Maccaglia relishes Palmer Cup opportunity

Oglethorpe junior Anthony Maccaglia is the first Division III golfer to receive an invite to the U.S. Palmer Cup team.

Men's Rankings »

RankNameSchoolRating
1Patrick RodgersStanford  68.39 
2Robby SheltonAlabama  68.58 
3Ollie SchniederjansGA Tech  68.62 
4Cameron WilsonStanford  68.90 
5Joey GarberGeorgia  69.19 

Men's Team Rankings »

RankNameRatingEvents
1Alabama 68.96  12 
2Georgia Tech 69.62  12 
3Stanford 69.70  12 
4Oklahoma State 69.82  13 
5Georgia 69.82  12 

Anthony Maccaglia rushed back to his room at Oglethorpe University, virtually cut off from the world.

He can usually depend on his 8 a.m. English class to be dismissed after about a half of an hour, but not today. He left his phone shut off and in his room in anticipation of the big announcement.

He made it back a few minutes after 9 a.m., but not in time to hear Steve Desimone say the following words on the Golf Channel:

"(I'm) really proud to say this is the first Division III young man that will be a part of the United States Palmer Cup team. That would be Anthony Maccaglia from Oglethorpe."

Maccaglia did not hear the words come from his TV or see it in a congratulatory text – he grew impatient after his phone took too long to turn on – he read the good news on his computer.

"I couldn't believe it. I was really excited. I was shaking for like half an hour," Maccaglia said.

The junior from Tampa, Fla., stands out on the U.S. roster.

He did not receive the same attention out of high school as Robby Shelton – in fact, he was overlooked by many as a senior until Oglethorpe head coach Jim Owen recruited him to play in Atlanta. He may not be able to hit the ball 300 yards off the tee like Brandon Hagy – the California Golden Bear might be able to outdrive Maccaglia with a few clubs. And he may not be as well known among the Atlanta golfing community as Ollie Schniederjans – Oglethorpe does not have a home course in the tradition-rich city.

But, at the end of the day, Maccaglia will represent the United States June 26-28 at the historic Walton Heath Golf Club in Surrey, England, just like the rest of his teammates.

The top six players in the Palmer Cup Rankings received automatic invites, three golfers received invites from a selection committee and one individual was selected by Desimone. It was required that one of the three committee selections was a non-Division I golfer. That's where Maccaglia benefited.

But Desimone could be getting much more than just a good story. Maccaglia plans on making an impact the best way he knows how – with his short game.

"He's the best putter in the country in Division III," Owen said. "I always take it a little further and say he can putt with them at any level. He's better than anybody from within 10 feet. That separates him and is why he's going to be able to take his game a long way."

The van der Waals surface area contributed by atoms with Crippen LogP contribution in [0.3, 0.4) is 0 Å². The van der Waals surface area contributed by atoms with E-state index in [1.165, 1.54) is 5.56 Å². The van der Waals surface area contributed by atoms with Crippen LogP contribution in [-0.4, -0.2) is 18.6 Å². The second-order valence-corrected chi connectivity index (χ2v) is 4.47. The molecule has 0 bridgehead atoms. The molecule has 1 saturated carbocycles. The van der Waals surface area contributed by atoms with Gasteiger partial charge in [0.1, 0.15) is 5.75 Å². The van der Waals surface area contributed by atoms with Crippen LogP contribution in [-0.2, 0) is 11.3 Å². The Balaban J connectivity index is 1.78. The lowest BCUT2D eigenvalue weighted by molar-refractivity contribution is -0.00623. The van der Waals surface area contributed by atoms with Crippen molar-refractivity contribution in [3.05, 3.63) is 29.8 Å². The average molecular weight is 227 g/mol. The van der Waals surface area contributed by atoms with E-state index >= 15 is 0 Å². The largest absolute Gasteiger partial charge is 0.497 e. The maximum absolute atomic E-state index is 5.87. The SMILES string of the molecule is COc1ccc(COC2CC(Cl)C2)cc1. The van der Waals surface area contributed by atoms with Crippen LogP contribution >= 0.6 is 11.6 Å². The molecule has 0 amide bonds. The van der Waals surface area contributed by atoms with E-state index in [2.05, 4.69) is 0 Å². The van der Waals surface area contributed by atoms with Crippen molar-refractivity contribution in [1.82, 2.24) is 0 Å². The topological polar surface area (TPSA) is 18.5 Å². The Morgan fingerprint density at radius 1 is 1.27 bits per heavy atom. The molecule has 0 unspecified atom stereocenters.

Maccaglia's credentials are strong in the realm of Division III, but he has played at a high level in amateur tournaments as well. He is a two-time Division III All-American, the 2012 Division III Player of the Year and Individual National Champion. His two best showings in amateur golf came at the Dogwood Invitational and Southwestern Amateur last summer, where he finished 15th and fourth, respectively.

"What separated him, in my opinion, was that the committee saw he finished 15th in the Dogwood, which is remarkable," Owen said. "You combine that with his already top-level Division III play and you bring that over and see how he does when he goes against the Bulldogs and the Yellow Jackets, and his body of work exceeds what a lot of them have done."

Maccaglia has learned to rely on his short game as a junior because he did not hit the ball as long as his competitors. He can drive the ball 260 yards consistently, which would likely rank him near the bottom of the pack on the U.S. team, but his statistics can be compared with nearly anyone – he has hit 70 percent of fairways this year and is averaging 29.5 putts per round.

"He's actually Clark Kent when you see him. He's got the glasses on and is 5-foot-nothing, or, better yet, 5-9. He's unassuming and looks like a kid headed for class," Owen said. "When you see his score at the end of the day – it doesn't matter where we play or how hard the course is, he's up for the challenge. "

Said Maccaglia: "I'm excited to play with (the U.S. team), test my game with them and against the European team. I don't want to go over there and lay an egg. I want to represent Oglethorpe well, the United States well and hopefully get a few points for my team."

By making the Palmer Cup team, Maccaglia has cemented his place in Oglethorpe and Division III history. But Owen thinks there's still room to grow.

Maccaglia is the third Oglethorpe Stormy Petrel to be named the National Player of the Year. Olafur Loftsson did it in 2009, and Trent Erb did it in 2003.

"What he's done in 2 1/2 years eclipsed what they've done combined," Owen said of the eight-time winner. "Because of his putter, we'd say that he's the greatest player in Oglethorpe history and he's only been with us for 2 1/2 years."

Owen went a step further in praising the junior. He compared Maccaglia to Chad Collins, a PGA Tour player who won three national championships at Methodist University.

"We always thought Chad would be the greatest Division III player in history forever," Owen said. "And we're going to have to make a new statement that Anthony can be mentioned confidently with Chad as one of the great Division III players in history."

Doubters may say that a Division II player should have received the nod.

"I guess that's the mentality, that Division III players don't have any game," Maccaglia said. "But that's what I want to do ... to prove that us D-III guys can hang with the D-I guys."

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